Competing Visions of the Western International Economic Order and the Chinese Belt and Road Initiative: Challenges and Opportunities

in, Raudino, S., Poletti., A. (eds). Global Economic Governance and the Challenge of Human Development: Routledge. (Forthcoming)

Posted: 20 Feb 2018

See all articles by Uzma Ashraf Barton

Uzma Ashraf Barton

AIIFL, Faculty of Law, The University of Hong Kong; Georgetown University Law Center

Date Written: February 1, 2018

Abstract

China’s infrastructure-based Belt and Road Initiative (BRI) is challenging the US-led Western International Economic Governance Order (hereafter the Western order) that has been in place since the end of World War II, reflecting a global shift in power and influence from the United States to China. In the aftermath of World War II, the US continued to provide a leadership role in international development, steering the establishment of the Bretton Woods institutions with an original mandate to rebuild the infrastructure of the shattered post-war economies, to promote international economic cooperation, and to increase free trade among independent states. These institutions, which are collectively recognized as representing the western international economic order, are embedded in western values and have successfully influenced the domestic political and economic system of many developing countries. Since the 1990s, China, which neither approved nor adopted the western order, challenged the Western order in Africa and Latin America. Now Beijing is reimagining the rules of the geostrategic “great game” in Central and Southern Asia, through its sui generis economic, legal and political system. China has set to replace the Western value system with its own vision — the so-called Beijing Consensus — based on the principles of non-interference, equal standing and mutual prosperity. The Belt and Road Initiative and the establishment of Asian Development Financing Institutions exhibit China’s grand vision of Asian development based on the Chinese development model. The BRI’s flagship project, the China Pakistan Economic Corridor (CPEC), is considered a test-case for Beijing’s grand vision of a Chinese-led Asian development plan and for advancing diplomacy through infrastructure-based economic development. Although the western economic governance order and the Chinese development model diverge in their value system and even in their objectives, this research finds more opportunities in these two competing visions than the perceived challenges. The aim of this chapter is to understand these manifold perceived challenges to the western order and highlight the opportunities for collaboration in order to maximize development benefits for the developing countries of Eurasian region.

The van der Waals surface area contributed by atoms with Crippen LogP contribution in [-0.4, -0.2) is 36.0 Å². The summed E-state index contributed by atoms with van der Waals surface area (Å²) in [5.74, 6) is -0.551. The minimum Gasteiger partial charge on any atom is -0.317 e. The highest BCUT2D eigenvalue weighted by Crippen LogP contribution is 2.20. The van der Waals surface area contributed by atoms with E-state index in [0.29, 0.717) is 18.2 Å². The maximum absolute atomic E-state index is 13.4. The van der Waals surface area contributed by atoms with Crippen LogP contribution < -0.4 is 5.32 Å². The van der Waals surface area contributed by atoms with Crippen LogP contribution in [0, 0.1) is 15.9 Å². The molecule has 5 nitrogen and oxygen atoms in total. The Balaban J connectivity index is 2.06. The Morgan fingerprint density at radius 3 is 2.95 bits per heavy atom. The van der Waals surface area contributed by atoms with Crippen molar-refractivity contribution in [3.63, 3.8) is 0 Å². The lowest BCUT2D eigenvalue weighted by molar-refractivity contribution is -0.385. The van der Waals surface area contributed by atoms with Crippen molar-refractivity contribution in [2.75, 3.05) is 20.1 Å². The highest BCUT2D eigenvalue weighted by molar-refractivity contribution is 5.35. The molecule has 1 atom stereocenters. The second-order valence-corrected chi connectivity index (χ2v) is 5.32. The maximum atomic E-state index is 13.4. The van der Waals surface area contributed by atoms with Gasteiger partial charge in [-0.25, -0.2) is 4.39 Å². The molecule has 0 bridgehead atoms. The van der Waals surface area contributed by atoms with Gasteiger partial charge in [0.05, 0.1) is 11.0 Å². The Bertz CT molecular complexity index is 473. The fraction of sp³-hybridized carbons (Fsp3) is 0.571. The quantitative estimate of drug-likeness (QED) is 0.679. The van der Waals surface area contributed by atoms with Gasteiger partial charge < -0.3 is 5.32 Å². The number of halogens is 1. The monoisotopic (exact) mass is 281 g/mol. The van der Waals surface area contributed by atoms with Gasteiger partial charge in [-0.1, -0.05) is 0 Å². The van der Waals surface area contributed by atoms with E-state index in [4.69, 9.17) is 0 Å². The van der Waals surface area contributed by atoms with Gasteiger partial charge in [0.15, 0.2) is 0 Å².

Keywords: Belt and Road Initiative (OBOR), Asian Infrastructure Development, Western International Economic Governance order, China Pakistan Economic Corridor (CPEC), US-China Policy, Chinese Development Model, Washington Consensus, Beijing Consensus, South Asia, Economic Development

JEL Classification: F02, F21, F34, F36, F54, F55, F63, D73, O19, O38, O53, K23, K33

Suggested Citation

Barton, Uzma Ashraf, Competing Visions of the Western International Economic Order and the Chinese Belt and Road Initiative: Challenges and Opportunities (February 1, 2018). in, Raudino, S., Poletti., A. (eds). Global Economic Governance and the Challenge of Human Development: Routledge. (Forthcoming), Available at SSRN: https://ssrn.com/abstract=3118479

Uzma Ashraf Barton (Contact Author)

AIIFL, Faculty of Law, The University of Hong Kong ( email )

Faculty of Law, Pokfulam Road
Pokfulam
Hong Kong
Hong Kong
+852 9285 4145 (Phone)
+85225593543 (Fax)

HOME PAGE: http://www.aiifl.com

Georgetown University Law Center

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United States

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